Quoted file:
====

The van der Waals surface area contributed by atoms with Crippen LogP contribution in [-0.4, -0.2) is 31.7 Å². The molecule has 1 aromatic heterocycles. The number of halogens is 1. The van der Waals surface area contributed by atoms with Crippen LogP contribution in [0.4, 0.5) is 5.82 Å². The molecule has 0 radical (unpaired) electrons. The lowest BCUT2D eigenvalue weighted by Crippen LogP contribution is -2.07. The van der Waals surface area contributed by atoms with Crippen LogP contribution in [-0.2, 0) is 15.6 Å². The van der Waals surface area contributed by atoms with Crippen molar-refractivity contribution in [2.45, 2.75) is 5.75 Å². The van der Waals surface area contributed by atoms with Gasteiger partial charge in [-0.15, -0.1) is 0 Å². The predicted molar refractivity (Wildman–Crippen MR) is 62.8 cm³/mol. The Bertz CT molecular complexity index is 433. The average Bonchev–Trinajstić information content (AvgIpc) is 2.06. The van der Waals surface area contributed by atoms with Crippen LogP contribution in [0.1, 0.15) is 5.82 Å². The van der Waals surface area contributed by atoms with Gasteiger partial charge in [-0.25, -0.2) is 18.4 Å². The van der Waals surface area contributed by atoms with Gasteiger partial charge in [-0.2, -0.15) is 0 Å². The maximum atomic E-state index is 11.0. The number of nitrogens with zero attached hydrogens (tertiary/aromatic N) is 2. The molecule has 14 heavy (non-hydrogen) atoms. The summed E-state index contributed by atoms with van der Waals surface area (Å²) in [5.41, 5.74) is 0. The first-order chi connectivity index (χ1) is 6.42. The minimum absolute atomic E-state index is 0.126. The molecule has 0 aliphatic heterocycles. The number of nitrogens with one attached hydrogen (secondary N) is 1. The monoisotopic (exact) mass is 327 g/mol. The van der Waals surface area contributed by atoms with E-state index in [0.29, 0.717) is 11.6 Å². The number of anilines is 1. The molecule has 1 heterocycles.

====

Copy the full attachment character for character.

The van der Waals surface area contributed by atoms with Crippen LogP contribution in [-0.4, -0.2) is 31.7 Å². The molecule has 1 aromatic heterocycles. The number of halogens is 1. The van der Waals surface area contributed by atoms with Crippen LogP contribution in [0.4, 0.5) is 5.82 Å². The molecule has 0 radical (unpaired) electrons. The lowest BCUT2D eigenvalue weighted by Crippen LogP contribution is -2.07. The van der Waals surface area contributed by atoms with Crippen LogP contribution in [-0.2, 0) is 15.6 Å². The van der Waals surface area contributed by atoms with Crippen molar-refractivity contribution in [2.45, 2.75) is 5.75 Å². The van der Waals surface area contributed by atoms with Gasteiger partial charge in [-0.15, -0.1) is 0 Å². The predicted molar refractivity (Wildman–Crippen MR) is 62.8 cm³/mol. The Bertz CT molecular complexity index is 433. The average Bonchev–Trinajstić information content (AvgIpc) is 2.06. The van der Waals surface area contributed by atoms with Crippen LogP contribution in [0.1, 0.15) is 5.82 Å². The van der Waals surface area contributed by atoms with Gasteiger partial charge in [-0.25, -0.2) is 18.4 Å². The van der Waals surface area contributed by atoms with Gasteiger partial charge in [-0.2, -0.15) is 0 Å². The maximum atomic E-state index is 11.0. The number of nitrogens with zero attached hydrogens (tertiary/aromatic N) is 2. The molecule has 14 heavy (non-hydrogen) atoms. The summed E-state index contributed by atoms with van der Waals surface area (Å²) in [5.41, 5.74) is 0. The first-order chi connectivity index (χ1) is 6.42. The minimum absolute atomic E-state index is 0.126. The molecule has 0 aliphatic heterocycles. The number of nitrogens with one attached hydrogen (secondary N) is 1. The monoisotopic (exact) mass is 327 g/mol. The van der Waals surface area contributed by atoms with E-state index in [0.29, 0.717) is 11.6 Å². The number of anilines is 1. The molecule has 1 heterocycles.